Bang, bang: Buzz had a couple of items to blather about this week. One was about Texas game wardens busting North Texas fishmongers and restaurants for illegally selling game fish. Eh, whatever. We had something else about whether that Woodall-Rogers park the city is thinking about will extend to Ray Hunt's new headquarters. Of course it will. Yawn.
Then Vice President Dick Cheney shot a man and not--surprise, surprise--just to watch him die. Ohboyohboyohboy. Plus, Buzz's birthday was this week. Thanks, God, for the nifty gift! So, aaaanyway, even though Buzz is suppose to crack wise about local stuff, and even though every conceivable joke has probably already been made, we're going to treat ourselves to a few Cheney jibes. Buzz has studiously avoided any comedy programs, so if we're repeating something you've heard, well, great minds think alike. (So do small ones.) Here goes:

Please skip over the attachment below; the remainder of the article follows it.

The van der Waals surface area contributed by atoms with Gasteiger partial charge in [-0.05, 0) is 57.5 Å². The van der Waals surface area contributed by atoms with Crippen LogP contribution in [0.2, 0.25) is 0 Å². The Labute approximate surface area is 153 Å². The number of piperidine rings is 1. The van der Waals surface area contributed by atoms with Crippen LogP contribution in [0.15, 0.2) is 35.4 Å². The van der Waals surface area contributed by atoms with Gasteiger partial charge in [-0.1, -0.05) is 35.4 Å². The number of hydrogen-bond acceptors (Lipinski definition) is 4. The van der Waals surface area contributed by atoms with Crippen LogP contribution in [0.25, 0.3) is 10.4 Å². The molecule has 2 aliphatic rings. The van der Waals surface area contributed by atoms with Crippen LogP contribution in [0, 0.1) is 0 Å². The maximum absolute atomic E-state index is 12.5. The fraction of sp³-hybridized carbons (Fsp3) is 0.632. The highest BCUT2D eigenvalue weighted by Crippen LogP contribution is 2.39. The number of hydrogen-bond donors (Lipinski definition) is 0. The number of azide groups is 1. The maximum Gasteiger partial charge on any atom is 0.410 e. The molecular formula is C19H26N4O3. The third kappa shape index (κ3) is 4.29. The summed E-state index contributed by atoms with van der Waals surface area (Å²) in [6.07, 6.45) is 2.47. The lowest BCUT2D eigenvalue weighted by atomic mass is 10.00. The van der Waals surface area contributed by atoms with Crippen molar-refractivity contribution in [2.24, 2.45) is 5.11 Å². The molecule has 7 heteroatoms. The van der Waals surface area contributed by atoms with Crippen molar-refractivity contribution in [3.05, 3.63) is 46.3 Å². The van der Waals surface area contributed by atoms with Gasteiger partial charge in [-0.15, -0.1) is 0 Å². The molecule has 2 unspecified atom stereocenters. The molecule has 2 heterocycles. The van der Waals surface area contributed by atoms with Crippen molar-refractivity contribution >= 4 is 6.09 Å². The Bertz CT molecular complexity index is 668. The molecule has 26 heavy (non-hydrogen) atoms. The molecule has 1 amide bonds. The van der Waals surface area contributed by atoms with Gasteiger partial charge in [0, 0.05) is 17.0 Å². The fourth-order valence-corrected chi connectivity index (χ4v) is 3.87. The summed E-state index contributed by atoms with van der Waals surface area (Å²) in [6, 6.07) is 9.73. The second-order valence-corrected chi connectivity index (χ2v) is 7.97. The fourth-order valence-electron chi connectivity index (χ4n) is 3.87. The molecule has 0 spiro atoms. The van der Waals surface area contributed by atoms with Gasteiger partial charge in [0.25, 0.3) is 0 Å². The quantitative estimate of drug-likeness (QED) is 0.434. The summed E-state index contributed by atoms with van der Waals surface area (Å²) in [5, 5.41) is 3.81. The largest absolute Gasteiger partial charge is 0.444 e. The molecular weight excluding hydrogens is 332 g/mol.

In fairness to Cheney, we understand last weekend's shooting of lawyer Harry Whittington on a hunting trip at a South Texas ranch was the first time Cheney ever unintentionally shot a man. Those other four times on that private island off Costa Rica don't count. He paid the owner good money to hunt those hoboes. (Bud-a-bump-bump.)
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Fortunately, Whittington was hit with birdshot, so he's recovering. His more serious injury was windburn from the ride into Corpus Christi, tied to the front fender of the veep's limousine. Cheney, of course, didn't mean to shoot Whittington. He thought the man who strayed into his line of fire was one of the servants. (Bud-a-bump-bump.)
There's probably no truth to the rumor that since the weekend the National Security Agency and CIA have found evidence tying Whittington, a prominent Austin lawyer, to Al Qaeda and weapons of mass destruction in Iraq. Probably. (Bud-a-bump-bump.)
Cheney aides deny that the veep found the whole incident "exhilarating" or that he now wishes he had blown off those "other priorities" and served in the military in Vietnam, where he could have wasted some Charlies. (Bud-a-bump-bump.)
One silver lining in all this is that the accident pointed up the need for better medical facilities in deep South Texas. Halliburton has already been awarded a no-bid $1.2 billion contract to build a four-bed minor-emergency clinic outside Sarita. --Patrick Williams